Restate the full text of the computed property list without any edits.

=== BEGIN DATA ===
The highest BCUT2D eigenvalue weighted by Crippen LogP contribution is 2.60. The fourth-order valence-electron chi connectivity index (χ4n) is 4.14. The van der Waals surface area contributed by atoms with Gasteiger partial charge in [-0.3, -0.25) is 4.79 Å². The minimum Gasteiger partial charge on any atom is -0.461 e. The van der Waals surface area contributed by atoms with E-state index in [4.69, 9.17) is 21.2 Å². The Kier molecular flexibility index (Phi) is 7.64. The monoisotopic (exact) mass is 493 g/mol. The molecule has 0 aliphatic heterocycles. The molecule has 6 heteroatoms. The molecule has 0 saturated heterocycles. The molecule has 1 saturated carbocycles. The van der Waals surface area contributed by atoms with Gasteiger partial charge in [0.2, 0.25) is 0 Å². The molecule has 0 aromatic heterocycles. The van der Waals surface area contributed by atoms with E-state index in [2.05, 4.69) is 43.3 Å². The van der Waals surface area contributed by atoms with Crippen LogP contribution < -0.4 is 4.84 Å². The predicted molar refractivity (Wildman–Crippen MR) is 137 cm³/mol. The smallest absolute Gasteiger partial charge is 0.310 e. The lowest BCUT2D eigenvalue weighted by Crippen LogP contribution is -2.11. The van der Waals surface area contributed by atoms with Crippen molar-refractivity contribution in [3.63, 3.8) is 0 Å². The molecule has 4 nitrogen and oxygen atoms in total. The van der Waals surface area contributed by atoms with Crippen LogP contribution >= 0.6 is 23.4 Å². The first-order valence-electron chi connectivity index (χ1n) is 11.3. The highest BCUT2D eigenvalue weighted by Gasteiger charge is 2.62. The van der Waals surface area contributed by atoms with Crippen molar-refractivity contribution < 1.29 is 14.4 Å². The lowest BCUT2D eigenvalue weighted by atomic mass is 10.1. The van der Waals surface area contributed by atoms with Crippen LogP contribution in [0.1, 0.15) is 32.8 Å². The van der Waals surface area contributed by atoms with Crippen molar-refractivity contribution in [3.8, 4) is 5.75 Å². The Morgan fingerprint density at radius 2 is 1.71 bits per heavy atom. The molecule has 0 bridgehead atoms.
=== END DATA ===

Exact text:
The highest BCUT2D eigenvalue weighted by Crippen LogP contribution is 2.60. The fourth-order valence-electron chi connectivity index (χ4n) is 4.14. The van der Waals surface area contributed by atoms with Gasteiger partial charge in [-0.3, -0.25) is 4.79 Å². The minimum Gasteiger partial charge on any atom is -0.461 e. The van der Waals surface area contributed by atoms with E-state index in [4.69, 9.17) is 21.2 Å². The Kier molecular flexibility index (Phi) is 7.64. The monoisotopic (exact) mass is 493 g/mol. The molecule has 0 aliphatic heterocycles. The molecule has 6 heteroatoms. The molecule has 0 saturated heterocycles. The molecule has 1 saturated carbocycles. The van der Waals surface area contributed by atoms with Gasteiger partial charge in [0.2, 0.25) is 0 Å². The molecule has 0 aromatic heterocycles. The van der Waals surface area contributed by atoms with E-state index in [2.05, 4.69) is 43.3 Å². The van der Waals surface area contributed by atoms with Crippen LogP contribution < -0.4 is 4.84 Å². The predicted molar refractivity (Wildman–Crippen MR) is 137 cm³/mol. The smallest absolute Gasteiger partial charge is 0.310 e. The lowest BCUT2D eigenvalue weighted by Crippen LogP contribution is -2.11. The van der Waals surface area contributed by atoms with Crippen molar-refractivity contribution in [3.63, 3.8) is 0 Å². The molecule has 4 nitrogen and oxygen atoms in total. The van der Waals surface area contributed by atoms with Crippen LogP contribution >= 0.6 is 23.4 Å². The first-order valence-electron chi connectivity index (χ1n) is 11.3. The highest BCUT2D eigenvalue weighted by Gasteiger charge is 2.62. The van der Waals surface area contributed by atoms with Crippen molar-refractivity contribution < 1.29 is 14.4 Å². The lowest BCUT2D eigenvalue weighted by atomic mass is 10.1. The van der Waals surface area contributed by atoms with Crippen LogP contribution in [0.1, 0.15) is 32.8 Å². The van der Waals surface area contributed by atoms with Crippen molar-refractivity contribution in [3.8, 4) is 5.75 Å². The Morgan fingerprint density at radius 2 is 1.71 bits per heavy atom. The molecule has 0 bridgehead atoms.